It boasts burrowing piddocks and sea squirts - spectacular undersea world off Cromer may be given special protection as a Marine Conservation Zone
10:04 06 March 2014
A spectacular north Norfolk chalk reef, teeming with marine life, may be given special government protection.
Cromer Shoal Chalk Beds, believed to be the largest chalk reef in Europe, has been included among 37 consultation sites for possible designation as Marine Conservation Zones (MCZs).
The news has been welcomed by the Norfolk Wildlife Trust (NWT) which believes MCZs are vital to protect and restore the marine environment. But a leading Cromer fisherman said he feared designation could mean the “thin end of the wedge” with future fishing restrictions.
At the end of last year Defra - the Department for Environment, Food and Rural Affairs - designated the UK’s first 27 MCZs and has now announced the second tranche, including the chalk beds.
If designated, the chalk beds would be the first MCZ off Norfolk or Suffolk.
The area, 200 metres from the coast, includes boulders, stacks and arches.
Among its marine life are blue mussel beds, more than 30 species of sea slug, harbour porpoises, seals, plus occasional sightings of sunfish and basking sharks.
It is also home to crustaceans, burrowing piddocks, sea squirts, anemones and sponges, including a new purple variety discovered in 2011.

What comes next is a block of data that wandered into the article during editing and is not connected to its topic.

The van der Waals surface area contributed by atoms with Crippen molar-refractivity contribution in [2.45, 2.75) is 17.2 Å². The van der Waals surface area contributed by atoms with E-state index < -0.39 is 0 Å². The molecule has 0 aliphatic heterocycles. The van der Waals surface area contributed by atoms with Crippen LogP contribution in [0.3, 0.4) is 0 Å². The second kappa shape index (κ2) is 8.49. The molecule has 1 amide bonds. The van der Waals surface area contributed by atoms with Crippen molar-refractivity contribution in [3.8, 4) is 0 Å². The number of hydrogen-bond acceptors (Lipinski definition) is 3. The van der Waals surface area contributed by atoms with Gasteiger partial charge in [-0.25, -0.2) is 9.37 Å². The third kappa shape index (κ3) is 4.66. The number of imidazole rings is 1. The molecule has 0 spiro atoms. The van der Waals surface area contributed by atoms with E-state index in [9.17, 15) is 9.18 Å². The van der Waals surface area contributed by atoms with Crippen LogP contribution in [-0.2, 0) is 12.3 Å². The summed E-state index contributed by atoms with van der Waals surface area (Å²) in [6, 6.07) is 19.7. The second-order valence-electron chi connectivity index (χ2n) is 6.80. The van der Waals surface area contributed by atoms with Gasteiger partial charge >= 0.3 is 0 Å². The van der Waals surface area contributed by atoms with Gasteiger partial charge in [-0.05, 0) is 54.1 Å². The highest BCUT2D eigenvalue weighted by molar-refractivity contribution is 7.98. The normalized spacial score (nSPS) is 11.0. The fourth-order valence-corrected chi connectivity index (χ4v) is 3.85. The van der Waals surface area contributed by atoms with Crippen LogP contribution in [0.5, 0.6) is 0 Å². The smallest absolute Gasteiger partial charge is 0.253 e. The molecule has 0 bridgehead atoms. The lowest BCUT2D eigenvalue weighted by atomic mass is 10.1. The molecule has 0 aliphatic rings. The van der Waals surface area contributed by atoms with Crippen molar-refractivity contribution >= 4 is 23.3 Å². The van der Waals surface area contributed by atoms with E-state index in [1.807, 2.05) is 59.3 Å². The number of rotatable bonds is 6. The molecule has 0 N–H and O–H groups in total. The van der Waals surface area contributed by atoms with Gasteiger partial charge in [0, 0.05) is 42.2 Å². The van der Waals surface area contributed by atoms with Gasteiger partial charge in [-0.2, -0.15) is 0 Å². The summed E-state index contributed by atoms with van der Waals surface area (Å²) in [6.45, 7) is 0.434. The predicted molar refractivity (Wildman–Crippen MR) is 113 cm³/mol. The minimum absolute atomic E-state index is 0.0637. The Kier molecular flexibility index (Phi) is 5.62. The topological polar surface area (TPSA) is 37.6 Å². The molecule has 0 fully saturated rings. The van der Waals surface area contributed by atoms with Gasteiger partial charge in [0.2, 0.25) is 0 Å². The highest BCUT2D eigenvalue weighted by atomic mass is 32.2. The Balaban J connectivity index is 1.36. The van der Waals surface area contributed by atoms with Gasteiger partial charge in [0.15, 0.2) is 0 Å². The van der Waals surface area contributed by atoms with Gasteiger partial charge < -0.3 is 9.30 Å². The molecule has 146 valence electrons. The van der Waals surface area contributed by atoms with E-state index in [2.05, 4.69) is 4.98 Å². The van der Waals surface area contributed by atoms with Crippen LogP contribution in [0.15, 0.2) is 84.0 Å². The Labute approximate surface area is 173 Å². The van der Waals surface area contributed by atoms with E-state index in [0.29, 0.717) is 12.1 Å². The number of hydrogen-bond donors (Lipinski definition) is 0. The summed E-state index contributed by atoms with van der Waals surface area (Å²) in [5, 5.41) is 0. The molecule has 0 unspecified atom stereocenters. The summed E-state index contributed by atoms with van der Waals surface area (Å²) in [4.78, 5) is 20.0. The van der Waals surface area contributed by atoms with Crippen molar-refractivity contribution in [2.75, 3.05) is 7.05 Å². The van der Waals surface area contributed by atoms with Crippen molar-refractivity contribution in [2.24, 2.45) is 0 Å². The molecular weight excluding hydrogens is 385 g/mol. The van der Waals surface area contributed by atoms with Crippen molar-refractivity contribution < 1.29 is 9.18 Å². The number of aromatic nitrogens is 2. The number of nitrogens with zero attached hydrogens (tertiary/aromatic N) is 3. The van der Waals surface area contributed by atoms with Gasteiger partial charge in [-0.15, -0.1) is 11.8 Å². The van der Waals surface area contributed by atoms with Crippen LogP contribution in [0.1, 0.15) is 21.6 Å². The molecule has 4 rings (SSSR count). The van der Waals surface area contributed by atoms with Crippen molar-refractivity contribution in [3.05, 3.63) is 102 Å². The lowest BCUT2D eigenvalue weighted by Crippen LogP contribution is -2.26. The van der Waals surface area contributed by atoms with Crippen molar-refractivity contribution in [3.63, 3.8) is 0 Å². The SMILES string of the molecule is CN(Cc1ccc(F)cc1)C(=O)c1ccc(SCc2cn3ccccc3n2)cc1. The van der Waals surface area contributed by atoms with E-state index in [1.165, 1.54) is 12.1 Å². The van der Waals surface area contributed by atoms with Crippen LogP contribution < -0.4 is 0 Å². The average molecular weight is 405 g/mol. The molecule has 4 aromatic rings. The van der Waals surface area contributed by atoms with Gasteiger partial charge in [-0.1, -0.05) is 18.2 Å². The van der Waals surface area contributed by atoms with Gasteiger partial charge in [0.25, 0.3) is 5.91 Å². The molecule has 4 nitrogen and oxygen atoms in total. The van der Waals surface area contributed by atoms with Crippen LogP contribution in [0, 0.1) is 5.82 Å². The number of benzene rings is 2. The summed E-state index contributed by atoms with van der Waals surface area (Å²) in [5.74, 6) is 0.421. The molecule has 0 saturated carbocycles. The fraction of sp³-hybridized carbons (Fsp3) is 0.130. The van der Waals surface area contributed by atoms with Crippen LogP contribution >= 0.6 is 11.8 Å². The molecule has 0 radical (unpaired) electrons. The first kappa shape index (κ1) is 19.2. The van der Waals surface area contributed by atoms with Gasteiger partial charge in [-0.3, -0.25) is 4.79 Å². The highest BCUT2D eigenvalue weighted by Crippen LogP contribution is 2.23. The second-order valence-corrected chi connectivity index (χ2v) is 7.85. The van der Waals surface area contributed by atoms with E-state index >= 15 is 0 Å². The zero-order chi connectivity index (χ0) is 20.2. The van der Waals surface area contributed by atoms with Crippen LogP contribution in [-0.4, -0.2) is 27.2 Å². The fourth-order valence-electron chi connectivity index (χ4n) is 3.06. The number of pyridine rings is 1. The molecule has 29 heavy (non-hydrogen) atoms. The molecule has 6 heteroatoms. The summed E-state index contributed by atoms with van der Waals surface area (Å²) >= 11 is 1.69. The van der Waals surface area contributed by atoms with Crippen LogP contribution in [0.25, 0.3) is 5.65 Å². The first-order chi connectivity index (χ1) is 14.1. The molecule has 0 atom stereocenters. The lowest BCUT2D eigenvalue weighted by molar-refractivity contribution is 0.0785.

NWT chief executive Brendan Joyce said the 27 designated MCZs were the first step towards an “ecologically coherent network.”
There was huge public support for greater protection of Britain’s seas.
He added: “They are one of the best tools to protect marine wildlife effectively and restore our seas to their full potential, following decades of neglect and decline.”
John Lee, chairman of North Norfolk Fisheries Local Action Group (Flag), said fishermen would not object to the designation as long as no “management measures” were introduced.
The area was a prime fishing ground for fishermen from Wells to Sea Palling. There was a trawling ban in place and it had been fished without damage to the reef for more than 200 years.
He added: “We’re worried that it could be the thin end of the wedge. Once it was designated, it could make it easier to introduce measures like banning crab and lobster pots.”
Consultation on the 37 sites will be held next year.
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